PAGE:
When I started as an accreditation reviewer back in the early 1990s doing film screen mammography, we saw that quality was not consistent across the board. Technologists and radiologists were given tools to be trained on requirements for accreditation, and the quality of mammography improved significantly. We asked people to do statistical analysis, for example. What is the positive predictive value at your site? Are you getting statistics of how many biopsies you are ordering, and what is the outcome? Those are now well-accepted processes, and with computer systems, it's much easier to do that. In the ACR Accreditation process, we literally give you everything you need to do it right. The only thing you have to do is be vigilant and make sure that the equipment is working well, the technologists are performing quality scans and the radiologists ensure that the studies they are interpreting are of a quality that they can actually see what they need to see. With each new technology, we go through a learning curve. With digital mammography, we saw we needed to make changes. Now with 3D tomosynthesis, there will be more changes, and we'll need to go through the accreditation learning curve again. But the ACR team will be with breast imagers every step of the way. We will go through these changes together.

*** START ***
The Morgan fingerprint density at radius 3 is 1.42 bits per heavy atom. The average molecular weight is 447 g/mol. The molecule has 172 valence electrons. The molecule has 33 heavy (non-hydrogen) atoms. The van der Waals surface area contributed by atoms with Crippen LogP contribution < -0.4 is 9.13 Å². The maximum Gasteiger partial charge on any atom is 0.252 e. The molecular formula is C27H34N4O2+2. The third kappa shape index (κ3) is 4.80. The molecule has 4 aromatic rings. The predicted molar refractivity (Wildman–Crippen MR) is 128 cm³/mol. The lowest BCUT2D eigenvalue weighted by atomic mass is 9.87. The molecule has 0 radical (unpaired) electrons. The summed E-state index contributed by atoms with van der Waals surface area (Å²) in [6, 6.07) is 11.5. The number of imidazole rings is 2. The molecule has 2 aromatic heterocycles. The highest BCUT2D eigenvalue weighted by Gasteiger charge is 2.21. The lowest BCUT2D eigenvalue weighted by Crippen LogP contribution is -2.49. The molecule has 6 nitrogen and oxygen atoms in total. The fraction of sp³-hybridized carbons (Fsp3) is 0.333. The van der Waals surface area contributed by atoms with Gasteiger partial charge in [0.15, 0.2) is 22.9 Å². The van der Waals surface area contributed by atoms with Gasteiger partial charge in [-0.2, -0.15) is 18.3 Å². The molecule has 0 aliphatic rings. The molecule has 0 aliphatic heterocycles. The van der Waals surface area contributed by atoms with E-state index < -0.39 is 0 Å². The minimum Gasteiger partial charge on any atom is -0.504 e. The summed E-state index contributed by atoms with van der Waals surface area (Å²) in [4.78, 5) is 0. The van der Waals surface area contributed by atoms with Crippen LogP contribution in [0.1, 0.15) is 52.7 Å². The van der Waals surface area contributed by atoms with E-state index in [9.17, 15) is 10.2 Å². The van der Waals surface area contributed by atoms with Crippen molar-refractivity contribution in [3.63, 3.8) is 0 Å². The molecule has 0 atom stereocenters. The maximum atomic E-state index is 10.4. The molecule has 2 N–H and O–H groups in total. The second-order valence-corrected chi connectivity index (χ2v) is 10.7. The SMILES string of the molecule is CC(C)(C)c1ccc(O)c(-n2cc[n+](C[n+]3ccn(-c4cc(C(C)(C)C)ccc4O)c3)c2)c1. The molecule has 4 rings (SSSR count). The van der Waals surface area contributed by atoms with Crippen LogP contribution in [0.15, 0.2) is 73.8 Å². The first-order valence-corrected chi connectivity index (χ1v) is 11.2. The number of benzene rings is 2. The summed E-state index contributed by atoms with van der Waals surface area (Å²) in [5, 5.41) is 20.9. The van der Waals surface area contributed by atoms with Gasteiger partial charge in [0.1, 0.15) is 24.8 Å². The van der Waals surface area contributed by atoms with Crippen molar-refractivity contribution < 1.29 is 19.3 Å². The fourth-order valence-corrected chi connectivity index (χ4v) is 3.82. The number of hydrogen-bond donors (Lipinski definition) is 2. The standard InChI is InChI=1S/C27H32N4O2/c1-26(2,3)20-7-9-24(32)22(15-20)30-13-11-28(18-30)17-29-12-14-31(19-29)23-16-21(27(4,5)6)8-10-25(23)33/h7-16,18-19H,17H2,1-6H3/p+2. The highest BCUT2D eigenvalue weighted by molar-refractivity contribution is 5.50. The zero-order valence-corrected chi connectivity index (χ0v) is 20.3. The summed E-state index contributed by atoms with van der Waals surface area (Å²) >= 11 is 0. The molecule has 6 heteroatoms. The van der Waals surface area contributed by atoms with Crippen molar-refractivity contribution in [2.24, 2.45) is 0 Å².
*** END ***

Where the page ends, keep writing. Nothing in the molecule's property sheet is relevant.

What will it take to succeed in the new era of accreditation?